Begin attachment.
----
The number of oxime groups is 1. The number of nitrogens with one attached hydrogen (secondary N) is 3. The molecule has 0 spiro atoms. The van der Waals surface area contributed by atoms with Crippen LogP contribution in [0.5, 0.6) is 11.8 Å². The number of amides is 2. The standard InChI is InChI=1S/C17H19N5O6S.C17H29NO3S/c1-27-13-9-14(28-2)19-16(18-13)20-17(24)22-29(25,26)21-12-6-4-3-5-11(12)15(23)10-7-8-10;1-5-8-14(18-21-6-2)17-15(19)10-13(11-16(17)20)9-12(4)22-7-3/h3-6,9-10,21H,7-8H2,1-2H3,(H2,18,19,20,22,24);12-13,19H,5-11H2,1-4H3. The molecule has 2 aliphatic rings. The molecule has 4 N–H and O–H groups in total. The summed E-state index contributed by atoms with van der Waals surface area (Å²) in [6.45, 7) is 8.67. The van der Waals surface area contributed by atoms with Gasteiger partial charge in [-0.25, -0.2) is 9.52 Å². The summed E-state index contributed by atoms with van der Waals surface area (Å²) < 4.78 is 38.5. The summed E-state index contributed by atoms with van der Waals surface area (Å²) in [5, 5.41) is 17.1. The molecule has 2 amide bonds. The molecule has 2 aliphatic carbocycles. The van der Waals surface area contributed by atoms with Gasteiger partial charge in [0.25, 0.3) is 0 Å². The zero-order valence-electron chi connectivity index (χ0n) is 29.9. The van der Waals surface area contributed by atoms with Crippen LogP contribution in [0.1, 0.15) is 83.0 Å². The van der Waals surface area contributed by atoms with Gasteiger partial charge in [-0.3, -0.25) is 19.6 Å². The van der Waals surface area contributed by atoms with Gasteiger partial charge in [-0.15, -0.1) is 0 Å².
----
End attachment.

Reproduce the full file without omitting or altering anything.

The number of oxime groups is 1. The number of nitrogens with one attached hydrogen (secondary N) is 3. The molecule has 0 spiro atoms. The van der Waals surface area contributed by atoms with Crippen LogP contribution in [0.5, 0.6) is 11.8 Å². The number of amides is 2. The standard InChI is InChI=1S/C17H19N5O6S.C17H29NO3S/c1-27-13-9-14(28-2)19-16(18-13)20-17(24)22-29(25,26)21-12-6-4-3-5-11(12)15(23)10-7-8-10;1-5-8-14(18-21-6-2)17-15(19)10-13(11-16(17)20)9-12(4)22-7-3/h3-6,9-10,21H,7-8H2,1-2H3,(H2,18,19,20,22,24);12-13,19H,5-11H2,1-4H3. The molecule has 2 aliphatic rings. The molecule has 4 N–H and O–H groups in total. The summed E-state index contributed by atoms with van der Waals surface area (Å²) in [6.45, 7) is 8.67. The van der Waals surface area contributed by atoms with Gasteiger partial charge in [-0.25, -0.2) is 9.52 Å². The summed E-state index contributed by atoms with van der Waals surface area (Å²) < 4.78 is 38.5. The summed E-state index contributed by atoms with van der Waals surface area (Å²) in [5, 5.41) is 17.1. The molecule has 2 amide bonds. The molecule has 2 aliphatic carbocycles. The van der Waals surface area contributed by atoms with Gasteiger partial charge in [0.25, 0.3) is 0 Å². The zero-order valence-electron chi connectivity index (χ0n) is 29.9. The van der Waals surface area contributed by atoms with Crippen LogP contribution in [0.1, 0.15) is 83.0 Å². The van der Waals surface area contributed by atoms with Gasteiger partial charge in [-0.3, -0.25) is 19.6 Å². The van der Waals surface area contributed by atoms with Gasteiger partial charge in [-0.15, -0.1) is 0 Å².